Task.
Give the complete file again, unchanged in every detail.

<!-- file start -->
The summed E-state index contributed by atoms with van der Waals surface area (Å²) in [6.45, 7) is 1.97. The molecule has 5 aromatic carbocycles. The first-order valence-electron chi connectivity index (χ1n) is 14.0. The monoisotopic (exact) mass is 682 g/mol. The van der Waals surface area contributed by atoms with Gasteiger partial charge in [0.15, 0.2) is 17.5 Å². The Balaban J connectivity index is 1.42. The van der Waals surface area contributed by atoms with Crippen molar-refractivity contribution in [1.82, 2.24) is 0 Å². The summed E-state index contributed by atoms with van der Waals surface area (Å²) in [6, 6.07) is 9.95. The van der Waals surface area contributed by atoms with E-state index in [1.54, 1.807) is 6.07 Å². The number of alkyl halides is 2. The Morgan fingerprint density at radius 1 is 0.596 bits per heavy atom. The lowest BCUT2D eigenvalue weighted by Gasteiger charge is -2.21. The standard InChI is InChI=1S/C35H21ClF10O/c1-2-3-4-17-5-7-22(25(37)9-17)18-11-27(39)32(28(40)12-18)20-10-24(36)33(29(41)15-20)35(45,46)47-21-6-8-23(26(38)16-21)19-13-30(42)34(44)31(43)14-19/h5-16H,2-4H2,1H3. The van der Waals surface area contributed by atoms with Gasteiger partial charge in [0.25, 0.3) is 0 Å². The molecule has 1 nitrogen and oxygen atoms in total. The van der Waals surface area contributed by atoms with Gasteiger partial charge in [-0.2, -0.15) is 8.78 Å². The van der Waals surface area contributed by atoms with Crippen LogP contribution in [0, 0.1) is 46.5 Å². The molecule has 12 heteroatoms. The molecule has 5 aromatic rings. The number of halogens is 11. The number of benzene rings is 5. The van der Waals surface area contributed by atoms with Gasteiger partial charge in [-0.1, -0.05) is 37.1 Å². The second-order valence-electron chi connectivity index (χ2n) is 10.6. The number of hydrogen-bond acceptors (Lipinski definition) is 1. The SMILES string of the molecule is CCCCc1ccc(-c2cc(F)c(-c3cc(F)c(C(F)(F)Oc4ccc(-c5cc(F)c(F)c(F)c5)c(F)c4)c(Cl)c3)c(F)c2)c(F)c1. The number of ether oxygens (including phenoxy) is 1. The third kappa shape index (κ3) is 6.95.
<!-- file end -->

The summed E-state index contributed by atoms with van der Waals surface area (Å²) in [6.45, 7) is 1.97. The molecule has 5 aromatic carbocycles. The first-order valence-electron chi connectivity index (χ1n) is 14.0. The monoisotopic (exact) mass is 682 g/mol. The van der Waals surface area contributed by atoms with Gasteiger partial charge in [0.15, 0.2) is 17.5 Å². The Balaban J connectivity index is 1.42. The van der Waals surface area contributed by atoms with Crippen molar-refractivity contribution in [1.82, 2.24) is 0 Å². The summed E-state index contributed by atoms with van der Waals surface area (Å²) in [6, 6.07) is 9.95. The van der Waals surface area contributed by atoms with E-state index in [1.54, 1.807) is 6.07 Å². The number of alkyl halides is 2. The Morgan fingerprint density at radius 1 is 0.596 bits per heavy atom. The lowest BCUT2D eigenvalue weighted by Gasteiger charge is -2.21. The standard InChI is InChI=1S/C35H21ClF10O/c1-2-3-4-17-5-7-22(25(37)9-17)18-11-27(39)32(28(40)12-18)20-10-24(36)33(29(41)15-20)35(45,46)47-21-6-8-23(26(38)16-21)19-13-30(42)34(44)31(43)14-19/h5-16H,2-4H2,1H3. The van der Waals surface area contributed by atoms with Gasteiger partial charge in [0.25, 0.3) is 0 Å². The molecule has 1 nitrogen and oxygen atoms in total. The van der Waals surface area contributed by atoms with Gasteiger partial charge in [-0.2, -0.15) is 8.78 Å². The van der Waals surface area contributed by atoms with Crippen LogP contribution in [0, 0.1) is 46.5 Å². The molecule has 12 heteroatoms. The molecule has 5 aromatic rings. The number of halogens is 11. The number of benzene rings is 5. The van der Waals surface area contributed by atoms with Gasteiger partial charge in [-0.1, -0.05) is 37.1 Å². The second-order valence-electron chi connectivity index (χ2n) is 10.6. The number of hydrogen-bond acceptors (Lipinski definition) is 1. The SMILES string of the molecule is CCCCc1ccc(-c2cc(F)c(-c3cc(F)c(C(F)(F)Oc4ccc(-c5cc(F)c(F)c(F)c5)c(F)c4)c(Cl)c3)c(F)c2)c(F)c1. The number of ether oxygens (including phenoxy) is 1. The third kappa shape index (κ3) is 6.95.